How to remove paperwork?The ideal solution is to remove the manual element of data collection altogether. If at all possible data should come directly from source, digitally. For example, if the data is from a manufacturing asset such as a machine, the data can be taken directly from the machine PLC, control system or by the addition of a low cost sensor. If it is not practical to eliminate manual interaction then devices such as barcodes and RFID tags can be used to ensure high accuracy and minimise interaction.
Where manual data entry is necessary then this should be done directly to an interface such as PC, touchscreen, tablet, smartphone or specialised hardware etc. In this way the data becomes digital instantly and easily retrievable. These types of interface not only allow data entry but can also provide feedback to the user regarding their performance and access to any other information they may need to do their job more effectively. For example, work instructions, training materials, schematics, checklists. Once data is captured digitally it becomes available enterprise wide enabling better management decision making.
Flexible systems like PlantRun are designed to provide this functionality, can act as a central database or be integrated with other enterprise systems including ERP, MES and CMMS to eliminate data islands. Let’s take a look at some typical examples.
Production Data CaptureProduction data capture often relies on production staff filling out paper based forms at shift end, then these records being transcribed to spreadsheets. PlantRun is specifically designed to eliminate manual data collection by automatically capturing data from the manufacturing assets and making it available in an electronic format to other enterprise systems, and allow for full paperless manufacturing. The use of barcode scanners and RFID readers also removes operator errors and improves the quality of the data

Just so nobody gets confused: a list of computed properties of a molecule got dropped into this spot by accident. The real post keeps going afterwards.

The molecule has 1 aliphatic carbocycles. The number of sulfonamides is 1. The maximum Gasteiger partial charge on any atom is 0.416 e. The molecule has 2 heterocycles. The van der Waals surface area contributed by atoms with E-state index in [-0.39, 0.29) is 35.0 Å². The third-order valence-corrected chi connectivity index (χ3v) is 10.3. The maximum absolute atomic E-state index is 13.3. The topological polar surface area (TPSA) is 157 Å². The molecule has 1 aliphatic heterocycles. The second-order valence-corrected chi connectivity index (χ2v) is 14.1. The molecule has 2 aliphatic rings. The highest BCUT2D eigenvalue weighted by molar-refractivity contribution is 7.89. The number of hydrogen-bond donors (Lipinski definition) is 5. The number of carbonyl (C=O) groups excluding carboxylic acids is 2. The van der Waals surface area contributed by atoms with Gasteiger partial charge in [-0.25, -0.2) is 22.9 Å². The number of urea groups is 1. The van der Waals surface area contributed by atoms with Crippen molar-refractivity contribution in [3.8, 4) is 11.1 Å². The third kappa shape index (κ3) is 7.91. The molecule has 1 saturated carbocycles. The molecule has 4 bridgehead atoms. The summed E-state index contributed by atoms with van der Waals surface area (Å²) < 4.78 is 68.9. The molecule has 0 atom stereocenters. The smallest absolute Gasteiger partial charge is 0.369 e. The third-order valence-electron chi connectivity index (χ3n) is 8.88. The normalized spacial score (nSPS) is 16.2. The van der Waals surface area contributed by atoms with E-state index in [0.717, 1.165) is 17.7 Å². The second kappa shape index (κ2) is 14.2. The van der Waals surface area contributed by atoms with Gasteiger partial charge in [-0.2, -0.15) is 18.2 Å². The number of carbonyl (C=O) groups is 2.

Utilities UsageBy installing IP based meters to your utility supplies PlantRun can monitor energy usage of your electricity, gas, steam, compressed air, water etc. This eliminates the need for paper based meter reading. Add meters to each manufacturing asset and it becomes possible to determine energy consumption for each run or batch of product. Manufacturing sectors can also receive government support for energy saving initiatives in the form of grants.
Process Data CaptureIn a similar way to energy usage any type of process data can also be monitored by the addition of suitable sensors or meters. This could be anything that is crucial to your manufacturing process such as temperature, humidity, pressure, flow, pH, level etc. This data can be captured, reported, analysed or even be used for control of the manufacturing process itself.
Health and Safety ChecklistsRegulatory and compliance documentation is becoming an increasing requirement for manufacturers. The need for ever stricter health and safety practices means that pre-operational checklists are often mandatory. Management, storage and retrieval of paper based checklists is not ideal.
Again PlantRun systems can eliminate paper based checklists with questions displayed on interfaces at each asset. Making checklists digital has several benefits;
- Checklist formats can be managed centrally making it easy to edit or amend checklist questions
- Checklist questions can be randomised automatically.
- Incorrect completion of checklists can be flagged up for training purposes.
- Machine operation can be disabled unless specific questions are answered correctly